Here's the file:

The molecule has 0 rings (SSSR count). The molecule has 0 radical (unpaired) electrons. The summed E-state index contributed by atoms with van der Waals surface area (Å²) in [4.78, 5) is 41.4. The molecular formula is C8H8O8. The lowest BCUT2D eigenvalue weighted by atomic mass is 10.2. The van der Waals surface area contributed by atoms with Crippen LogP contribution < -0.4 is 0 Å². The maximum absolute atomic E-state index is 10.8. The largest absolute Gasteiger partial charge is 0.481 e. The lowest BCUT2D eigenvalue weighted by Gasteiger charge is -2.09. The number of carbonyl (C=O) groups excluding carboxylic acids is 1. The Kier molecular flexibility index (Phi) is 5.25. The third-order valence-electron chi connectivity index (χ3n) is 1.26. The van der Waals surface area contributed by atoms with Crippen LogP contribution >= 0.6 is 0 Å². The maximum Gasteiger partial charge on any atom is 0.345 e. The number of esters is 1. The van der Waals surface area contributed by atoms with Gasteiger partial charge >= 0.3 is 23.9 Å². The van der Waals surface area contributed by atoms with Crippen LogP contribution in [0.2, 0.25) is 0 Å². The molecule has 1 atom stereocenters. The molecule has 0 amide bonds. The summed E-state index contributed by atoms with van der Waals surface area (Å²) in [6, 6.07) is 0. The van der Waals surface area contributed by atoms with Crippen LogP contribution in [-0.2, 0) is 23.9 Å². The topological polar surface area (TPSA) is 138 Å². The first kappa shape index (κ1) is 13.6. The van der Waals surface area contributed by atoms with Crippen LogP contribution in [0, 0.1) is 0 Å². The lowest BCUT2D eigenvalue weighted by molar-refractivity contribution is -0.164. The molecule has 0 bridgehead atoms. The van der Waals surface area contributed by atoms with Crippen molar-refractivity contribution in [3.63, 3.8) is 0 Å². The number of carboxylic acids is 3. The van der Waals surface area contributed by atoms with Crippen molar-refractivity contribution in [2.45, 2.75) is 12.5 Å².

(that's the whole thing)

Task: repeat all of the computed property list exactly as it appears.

The molecule has 0 rings (SSSR count). The molecule has 0 radical (unpaired) electrons. The summed E-state index contributed by atoms with van der Waals surface area (Å²) in [4.78, 5) is 41.4. The molecular formula is C8H8O8. The lowest BCUT2D eigenvalue weighted by atomic mass is 10.2. The van der Waals surface area contributed by atoms with Crippen LogP contribution < -0.4 is 0 Å². The maximum absolute atomic E-state index is 10.8. The largest absolute Gasteiger partial charge is 0.481 e. The lowest BCUT2D eigenvalue weighted by Gasteiger charge is -2.09. The number of carbonyl (C=O) groups excluding carboxylic acids is 1. The Kier molecular flexibility index (Phi) is 5.25. The third-order valence-electron chi connectivity index (χ3n) is 1.26. The van der Waals surface area contributed by atoms with Crippen LogP contribution >= 0.6 is 0 Å². The maximum Gasteiger partial charge on any atom is 0.345 e. The number of esters is 1. The van der Waals surface area contributed by atoms with Gasteiger partial charge >= 0.3 is 23.9 Å². The van der Waals surface area contributed by atoms with Crippen LogP contribution in [0.2, 0.25) is 0 Å². The molecule has 1 atom stereocenters. The molecule has 0 amide bonds. The summed E-state index contributed by atoms with van der Waals surface area (Å²) in [6, 6.07) is 0. The van der Waals surface area contributed by atoms with Crippen LogP contribution in [-0.2, 0) is 23.9 Å². The topological polar surface area (TPSA) is 138 Å². The first kappa shape index (κ1) is 13.6. The van der Waals surface area contributed by atoms with Crippen LogP contribution in [0, 0.1) is 0 Å². The lowest BCUT2D eigenvalue weighted by molar-refractivity contribution is -0.164. The molecule has 0 bridgehead atoms. The van der Waals surface area contributed by atoms with Crippen molar-refractivity contribution in [3.63, 3.8) is 0 Å². The number of carboxylic acids is 3. The van der Waals surface area contributed by atoms with Crippen molar-refractivity contribution in [2.45, 2.75) is 12.5 Å².